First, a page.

I pay $160 for a small three bedroom, three bath house, with a nice yard that the maids keep up with the help of the neighborhood kids. It is in the university area of Cebu City, the Paris of the Philippines, where the mountains meet the sea. The land of scuba diving and beaches, rain forest wandering and night club hopping. There are excellent hospitals nearby. My next door neighbor is a MD, her husband, an engineer. They are not rich, but the neighborhood is mostly professional, upper middle class. Houses in big guarded subdivisions with swimming pools can be had for about $1,000 per month, but besides the cost, I like the friendliness of the people in the more modest neighborhoods. Finding a house like mine as such a good price will take a month, maybe, but you could get lucky and find one in a day.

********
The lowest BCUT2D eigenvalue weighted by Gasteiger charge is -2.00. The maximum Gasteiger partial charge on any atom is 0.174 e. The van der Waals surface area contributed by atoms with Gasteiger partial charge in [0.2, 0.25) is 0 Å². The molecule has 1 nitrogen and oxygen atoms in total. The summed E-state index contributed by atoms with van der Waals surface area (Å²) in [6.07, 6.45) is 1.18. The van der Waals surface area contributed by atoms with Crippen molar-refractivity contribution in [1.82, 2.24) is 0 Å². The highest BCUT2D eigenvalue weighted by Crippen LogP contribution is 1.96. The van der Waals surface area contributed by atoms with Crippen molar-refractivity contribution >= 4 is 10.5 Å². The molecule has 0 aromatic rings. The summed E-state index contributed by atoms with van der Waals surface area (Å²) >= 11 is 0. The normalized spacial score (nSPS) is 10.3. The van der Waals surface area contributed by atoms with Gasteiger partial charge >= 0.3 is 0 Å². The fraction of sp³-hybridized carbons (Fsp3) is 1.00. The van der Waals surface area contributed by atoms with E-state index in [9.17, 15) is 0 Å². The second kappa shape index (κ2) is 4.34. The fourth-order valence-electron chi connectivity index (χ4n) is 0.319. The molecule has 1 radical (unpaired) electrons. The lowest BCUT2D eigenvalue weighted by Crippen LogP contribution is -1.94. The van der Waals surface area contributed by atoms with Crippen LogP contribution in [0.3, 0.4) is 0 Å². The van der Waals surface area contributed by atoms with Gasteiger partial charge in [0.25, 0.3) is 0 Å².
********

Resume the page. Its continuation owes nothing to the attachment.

Public transportation is great in Cebu City, a city of about 500,000 hospitable souls. The Philippines is the only English speaking Christian country in Asia, so communicating with the driver is not a problem. Taxis are air-conditioned, new, and readily available. You can go to anywhere in town for $2.00 and a long trip to the airport is about $5.00. Make that even less with the recent continued devaluation of the peso. Yesterday I went to visit a friend and my taxi fair was 25 pesos. I gave him 30 pesos, .75 US cents. He chased me when I got out of the car to give me the change, about .10 cents. He could not understand why such a big tip, or a tip at all. I guess I am just a spendthrift. I do not recommend buying or driving a car here. BTW, today's peso rate was 43 to 1 US dollar.